Cats make great domestic pets and are very happy living indoors with their human. Since most are commonly seen snoozing in a sunny spot or deliberately ignoring the human seeking their attention, there is a common perception that they are inactive and don’t like activity.
Siamese cats are not lazy at all. While they are mostly calm, friendly, and laid-back, they are still very active cats. It seems that there is always something they need to do and most of the time they want to involve their humans in their activities.
Siamese cats are the opposite of lazy. If you are noticing your Siamese is not as active as it should be, monitor your cat’s behavior closely and see what is causing the laziness or even lethargy.
WHY IS MY SIAMESE LETHARGIC?
Humans that belong to Siamese cats tell stories of coming home to unraveled sweaters, unrolled toilet paper, cereal boxes hunted out of cabinets and contents dumped all over the kitchen, shredded books and many more incidents where the Siamese made it clear they were active, at times too much so!
If your Siamese is not active, there could be any number of reasons, starting from the harmless (cats are moody!) to the serious such as ill-health. Infections, old age, boredom and change in weather could be among the reasons a normally active cat has become lazy.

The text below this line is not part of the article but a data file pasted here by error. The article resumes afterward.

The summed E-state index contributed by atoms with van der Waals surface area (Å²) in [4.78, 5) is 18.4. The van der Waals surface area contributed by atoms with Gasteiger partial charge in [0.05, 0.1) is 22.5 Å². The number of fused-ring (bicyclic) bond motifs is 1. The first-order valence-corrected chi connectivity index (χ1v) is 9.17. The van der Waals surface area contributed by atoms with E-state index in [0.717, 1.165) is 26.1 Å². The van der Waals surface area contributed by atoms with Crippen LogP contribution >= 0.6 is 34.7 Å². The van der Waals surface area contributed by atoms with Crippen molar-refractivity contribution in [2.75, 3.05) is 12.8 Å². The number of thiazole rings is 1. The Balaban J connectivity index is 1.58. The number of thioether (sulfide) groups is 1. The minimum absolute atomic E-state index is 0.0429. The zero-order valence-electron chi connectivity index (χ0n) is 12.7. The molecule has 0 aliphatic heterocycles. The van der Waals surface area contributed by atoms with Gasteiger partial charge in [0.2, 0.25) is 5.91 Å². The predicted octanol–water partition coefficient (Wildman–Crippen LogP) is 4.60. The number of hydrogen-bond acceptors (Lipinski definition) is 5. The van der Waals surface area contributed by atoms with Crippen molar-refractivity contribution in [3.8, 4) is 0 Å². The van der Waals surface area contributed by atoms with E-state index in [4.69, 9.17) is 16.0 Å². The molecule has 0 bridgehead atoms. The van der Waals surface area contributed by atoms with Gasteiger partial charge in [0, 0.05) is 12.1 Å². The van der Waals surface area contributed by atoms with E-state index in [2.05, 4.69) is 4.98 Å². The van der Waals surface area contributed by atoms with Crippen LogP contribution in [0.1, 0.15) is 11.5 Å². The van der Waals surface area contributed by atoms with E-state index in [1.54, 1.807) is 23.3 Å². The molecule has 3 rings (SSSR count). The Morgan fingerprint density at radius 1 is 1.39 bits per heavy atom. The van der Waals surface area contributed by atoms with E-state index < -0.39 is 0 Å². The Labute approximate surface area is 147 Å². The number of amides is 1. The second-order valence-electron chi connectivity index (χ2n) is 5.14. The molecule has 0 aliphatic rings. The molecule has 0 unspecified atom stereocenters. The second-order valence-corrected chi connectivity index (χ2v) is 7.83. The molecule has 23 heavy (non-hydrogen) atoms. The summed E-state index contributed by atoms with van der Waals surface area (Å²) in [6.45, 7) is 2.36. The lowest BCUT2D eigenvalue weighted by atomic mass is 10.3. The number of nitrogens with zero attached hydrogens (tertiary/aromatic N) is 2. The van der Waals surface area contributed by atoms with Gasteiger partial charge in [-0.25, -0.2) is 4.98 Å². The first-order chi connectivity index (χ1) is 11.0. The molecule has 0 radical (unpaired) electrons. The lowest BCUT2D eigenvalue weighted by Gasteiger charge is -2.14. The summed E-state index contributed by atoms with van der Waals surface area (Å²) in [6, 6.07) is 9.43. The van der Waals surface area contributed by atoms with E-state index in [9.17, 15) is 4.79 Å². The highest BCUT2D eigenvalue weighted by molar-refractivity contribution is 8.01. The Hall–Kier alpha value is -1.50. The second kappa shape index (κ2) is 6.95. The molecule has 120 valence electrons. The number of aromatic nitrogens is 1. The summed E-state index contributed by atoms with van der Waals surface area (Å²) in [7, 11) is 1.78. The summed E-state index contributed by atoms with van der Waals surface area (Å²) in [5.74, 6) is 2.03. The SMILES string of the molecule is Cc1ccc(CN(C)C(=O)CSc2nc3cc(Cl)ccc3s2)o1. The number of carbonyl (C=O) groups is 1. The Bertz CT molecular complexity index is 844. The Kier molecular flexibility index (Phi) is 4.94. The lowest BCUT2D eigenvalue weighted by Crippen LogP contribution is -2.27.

There are steps you can take to increase activity levels for your cat once ill-health has been ruled out, but before that know what could possibly make for a lazy Siamese.
Yes, cats are prone to obesity! Since Siamese are fluffy cats, it’s easy to mistake excess weight for fluffiness.
Your Siamese could be eating more than it requires, which is a real concern if food is always available in the cat’s bowl.
On the other hand, if you’re feeding on schedule but the diet is rich in protein, the cat might still put on weight. This is because cats digest protein slowly, resulting in weight gain.
If your cat is overweight, reduce the amount of food offered till the weight comes down, after which you can maintain it by monitoring the food intake and making sure the cat is getting enough exercise to burn off the calories.